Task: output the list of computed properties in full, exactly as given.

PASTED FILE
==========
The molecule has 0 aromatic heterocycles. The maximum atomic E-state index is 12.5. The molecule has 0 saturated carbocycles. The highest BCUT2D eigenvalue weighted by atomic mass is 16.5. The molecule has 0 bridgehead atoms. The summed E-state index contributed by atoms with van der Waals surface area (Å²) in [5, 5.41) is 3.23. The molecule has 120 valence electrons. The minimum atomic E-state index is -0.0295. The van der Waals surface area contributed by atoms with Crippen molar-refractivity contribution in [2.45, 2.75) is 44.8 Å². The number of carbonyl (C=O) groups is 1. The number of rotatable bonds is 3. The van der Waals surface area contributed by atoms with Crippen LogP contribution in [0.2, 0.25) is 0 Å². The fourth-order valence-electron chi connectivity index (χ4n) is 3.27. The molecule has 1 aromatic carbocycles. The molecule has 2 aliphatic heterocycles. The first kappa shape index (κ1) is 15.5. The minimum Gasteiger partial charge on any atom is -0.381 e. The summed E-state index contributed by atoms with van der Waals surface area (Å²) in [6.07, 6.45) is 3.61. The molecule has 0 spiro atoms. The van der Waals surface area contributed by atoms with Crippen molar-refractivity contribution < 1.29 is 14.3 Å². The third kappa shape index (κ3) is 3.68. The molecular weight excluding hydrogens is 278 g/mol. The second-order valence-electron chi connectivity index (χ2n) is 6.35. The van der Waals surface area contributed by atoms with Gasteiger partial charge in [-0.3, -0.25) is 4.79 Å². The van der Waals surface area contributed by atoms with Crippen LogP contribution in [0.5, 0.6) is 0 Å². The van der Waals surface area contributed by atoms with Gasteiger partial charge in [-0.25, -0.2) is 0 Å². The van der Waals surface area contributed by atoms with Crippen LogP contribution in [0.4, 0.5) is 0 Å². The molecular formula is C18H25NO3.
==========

The molecule has 0 aromatic heterocycles. The maximum atomic E-state index is 12.5. The molecule has 0 saturated carbocycles. The highest BCUT2D eigenvalue weighted by atomic mass is 16.5. The molecule has 0 bridgehead atoms. The summed E-state index contributed by atoms with van der Waals surface area (Å²) in [5, 5.41) is 3.23. The molecule has 120 valence electrons. The minimum atomic E-state index is -0.0295. The van der Waals surface area contributed by atoms with Crippen molar-refractivity contribution in [2.45, 2.75) is 44.8 Å². The number of carbonyl (C=O) groups is 1. The number of rotatable bonds is 3. The van der Waals surface area contributed by atoms with Crippen LogP contribution in [0.2, 0.25) is 0 Å². The fourth-order valence-electron chi connectivity index (χ4n) is 3.27. The molecule has 1 aromatic carbocycles. The molecule has 2 aliphatic heterocycles. The first kappa shape index (κ1) is 15.5. The minimum Gasteiger partial charge on any atom is -0.381 e. The summed E-state index contributed by atoms with van der Waals surface area (Å²) in [6.07, 6.45) is 3.61. The molecule has 0 spiro atoms. The van der Waals surface area contributed by atoms with Crippen molar-refractivity contribution < 1.29 is 14.3 Å². The third kappa shape index (κ3) is 3.68. The molecular weight excluding hydrogens is 278 g/mol. The second-order valence-electron chi connectivity index (χ2n) is 6.35. The van der Waals surface area contributed by atoms with Gasteiger partial charge in [-0.3, -0.25) is 4.79 Å². The van der Waals surface area contributed by atoms with Crippen LogP contribution in [0.5, 0.6) is 0 Å². The van der Waals surface area contributed by atoms with Gasteiger partial charge in [-0.25, -0.2) is 0 Å². The van der Waals surface area contributed by atoms with Crippen LogP contribution in [0.4, 0.5) is 0 Å². The molecular formula is C18H25NO3.